After a heated exchange between town officials and community members at the Wiscasset Board of Selectmen’s Tuesday, April 19 meeting, a motion to reconsider a decision that bars volunteer firefighters from washing personal vehicles at the station was defeated.
Citing liability concerns, Selectman Judy Colby, who formerly voted in favor of amending town policy to allow the long-standing tradition to continue, said she was inclined to change her previous support.
Colby joined Selectmen Judy Flanagan and David Cherry to defeat the motion to reconsider in a 3-2 vote; Chair Ben Rines and Selectman Jeff Slack were in favor, saying the decision to bar firefighters from washing personal vehicles at the station should be reversed.
Amending town policy to allow firefighters to wash vehicles at the station will again be brought before the Wiscasset Board of Selectmen. If a waiver releasing the town from liability claims is possible, Colby said she would support the amendment, giving the board of selectmen the majority it needs to reverse the decision.
If the decision is not reversed, Rines encouraged the fire department to circulate a petition to put the issue before voters at the annual town meeting by referendum in June.
On April 5, selectmen were informed by Wiscasset Fire Chief T.J. Merry that the fire department had been told firefighters could not wash their personal vehicles at the station.
Wiscasset’s guidelines for use of town property and equipment prohibited the decades-long practice; Town Manager Marian Anderson informed the fire department the tradition would have to end.
A motion to override the policy and allow the fire department’s long-standing tradition to continue was defeated April 5 in a 3-2 vote, with Rines, Flanagan, and Cherry opposed.
After attending a Wiscasset Fire Department business meeting, Rines said it was a vote he would like to change. With the recruitment and retention issues experienced by volunteer emergency services across the nation, the tradition is important to maintaining the volunteer service, Rines said.
“Washing vehicles is not an expense to the town and it’s valuable to have firefighters in the building,” Rines said. “We’re on the verge of losing our ambulance service; we don’t want to lose our fire department too.”
The Wiscasset Ambulance Service’s proposed 2016-2017 budget transforms the department from a volunteer service, where members receive modest on-call wages, to a fully staffed department with hourly wages paid 24/7.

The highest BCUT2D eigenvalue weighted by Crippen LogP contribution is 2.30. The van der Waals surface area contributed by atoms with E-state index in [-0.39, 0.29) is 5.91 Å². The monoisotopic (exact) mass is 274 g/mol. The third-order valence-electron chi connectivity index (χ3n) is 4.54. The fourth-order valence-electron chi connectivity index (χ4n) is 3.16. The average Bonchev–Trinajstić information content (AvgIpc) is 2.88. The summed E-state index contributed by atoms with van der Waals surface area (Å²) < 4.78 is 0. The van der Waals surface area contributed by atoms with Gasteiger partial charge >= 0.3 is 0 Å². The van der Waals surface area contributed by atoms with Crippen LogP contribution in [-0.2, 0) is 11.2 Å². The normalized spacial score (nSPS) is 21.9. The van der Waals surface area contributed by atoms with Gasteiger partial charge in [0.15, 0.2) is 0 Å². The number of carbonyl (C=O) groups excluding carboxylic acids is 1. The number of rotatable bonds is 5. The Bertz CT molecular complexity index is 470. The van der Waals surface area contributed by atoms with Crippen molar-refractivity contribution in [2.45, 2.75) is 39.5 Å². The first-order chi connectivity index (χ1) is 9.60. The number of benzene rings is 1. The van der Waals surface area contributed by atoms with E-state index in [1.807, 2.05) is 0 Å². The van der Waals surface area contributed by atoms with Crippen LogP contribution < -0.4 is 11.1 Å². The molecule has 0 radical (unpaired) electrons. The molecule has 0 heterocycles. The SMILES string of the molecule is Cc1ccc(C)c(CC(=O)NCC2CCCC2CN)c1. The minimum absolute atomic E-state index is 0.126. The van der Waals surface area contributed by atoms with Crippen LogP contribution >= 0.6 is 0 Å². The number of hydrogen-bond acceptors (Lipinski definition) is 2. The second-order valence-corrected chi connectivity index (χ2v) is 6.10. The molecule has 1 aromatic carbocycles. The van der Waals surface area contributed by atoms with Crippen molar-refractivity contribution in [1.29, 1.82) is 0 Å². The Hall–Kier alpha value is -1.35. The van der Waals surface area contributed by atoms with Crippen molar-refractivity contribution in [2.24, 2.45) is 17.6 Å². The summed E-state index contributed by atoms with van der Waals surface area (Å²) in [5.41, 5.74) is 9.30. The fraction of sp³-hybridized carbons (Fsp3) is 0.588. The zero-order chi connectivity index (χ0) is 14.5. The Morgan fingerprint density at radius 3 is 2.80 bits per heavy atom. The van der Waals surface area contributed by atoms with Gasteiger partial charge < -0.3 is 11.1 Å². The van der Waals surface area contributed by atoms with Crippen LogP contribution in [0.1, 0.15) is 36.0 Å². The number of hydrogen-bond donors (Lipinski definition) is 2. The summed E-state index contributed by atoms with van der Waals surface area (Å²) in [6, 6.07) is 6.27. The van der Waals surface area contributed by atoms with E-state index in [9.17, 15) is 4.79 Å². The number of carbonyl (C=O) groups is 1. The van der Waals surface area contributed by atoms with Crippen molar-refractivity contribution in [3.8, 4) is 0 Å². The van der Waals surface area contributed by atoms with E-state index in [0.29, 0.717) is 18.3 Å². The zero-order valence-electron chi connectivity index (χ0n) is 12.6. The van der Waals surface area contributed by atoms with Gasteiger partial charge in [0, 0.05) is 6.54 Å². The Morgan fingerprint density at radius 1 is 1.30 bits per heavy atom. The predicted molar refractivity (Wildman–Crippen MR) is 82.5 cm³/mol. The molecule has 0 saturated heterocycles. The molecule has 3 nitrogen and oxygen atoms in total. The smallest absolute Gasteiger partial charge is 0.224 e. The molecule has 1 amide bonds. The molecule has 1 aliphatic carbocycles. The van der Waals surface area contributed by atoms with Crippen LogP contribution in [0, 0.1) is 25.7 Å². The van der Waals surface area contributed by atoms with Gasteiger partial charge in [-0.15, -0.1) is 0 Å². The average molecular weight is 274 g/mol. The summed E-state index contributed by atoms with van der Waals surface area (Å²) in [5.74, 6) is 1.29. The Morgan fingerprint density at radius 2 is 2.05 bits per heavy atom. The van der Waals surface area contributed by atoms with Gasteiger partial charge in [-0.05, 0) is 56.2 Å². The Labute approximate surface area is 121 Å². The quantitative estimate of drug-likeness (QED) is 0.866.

The issue of washing vehicles at the fire station surfaced following an incident about a month ago when Wiscasset’s Fire Truck 1, a red pickup truck, was used for a private purpose. Members of the department used the truck to help an elderly, handicapped 50-year veteran of the department move from his home in Edgecomb to his new home in Topsham, Merry said.
Merry was unaware the truck was borrowed from the station for that purpose, but passionately supported the officers of the department when the incident was questioned by Colby. “It happened overnight,” Merry said. “People made a heartfelt decision that they felt was right.”
According to Merry, he sent an email to his officers saying they were allowed to fill the personal vehicles used to help the individual move from the town-owned gas tank. The email landed on Anderson’s desk, and the policy prohibiting private use of town equipment became a topic of discussion.
The email was a mistake, but no member of the department filled their vehicles from the town gas tank, Merry said. “I own that email,” Merry said, “but it should not have led to this hoorah.”
Since the April 5 vote, there has been a flurry of Facebook activity condemning the decision of selectmen. “They made us sound like we were abhorrent, evil people,” Colby said. “We’re just looking out for the best interest of the town.”
According to legal opinions from the Maine Municipal Association and the town attorney, allowing firefighters to wash personal vehicles at the station opens the town up to potential liability claims.
About a year ago, Anderson informed the department that it would have to stop another long-running practice, that of filling community members’ swimming pools, due to liability issues and the $25 donations collected for the fire department’s association.
According to Merry, he was told by Anderson that the decision to no longer allow the fire department to fill swimming pools came from selectmen.
“The two issues are apples and oranges,” said Peter Rines, a certificate program manager with the Maine Fire Service Institute. According to Peter Rines, if certain standards are met and filling pools is a direction from the fire chief, the practice counts as a training exercise.
If the collection of donations for the association is a concern, a warrant article could be created asking the town to allow the association to receive the donations, modeled after the town’s arrangement with the snowmobile club, Ben Rines said.
“Someone’s on a witch hunt,” resident Lewis Savage said to selectmen. Savage presented Merry with a bucket, hose, soap, and sponge at the meeting, saying the only town equipment now needed to wash vehicles at the station would be the water hook-up.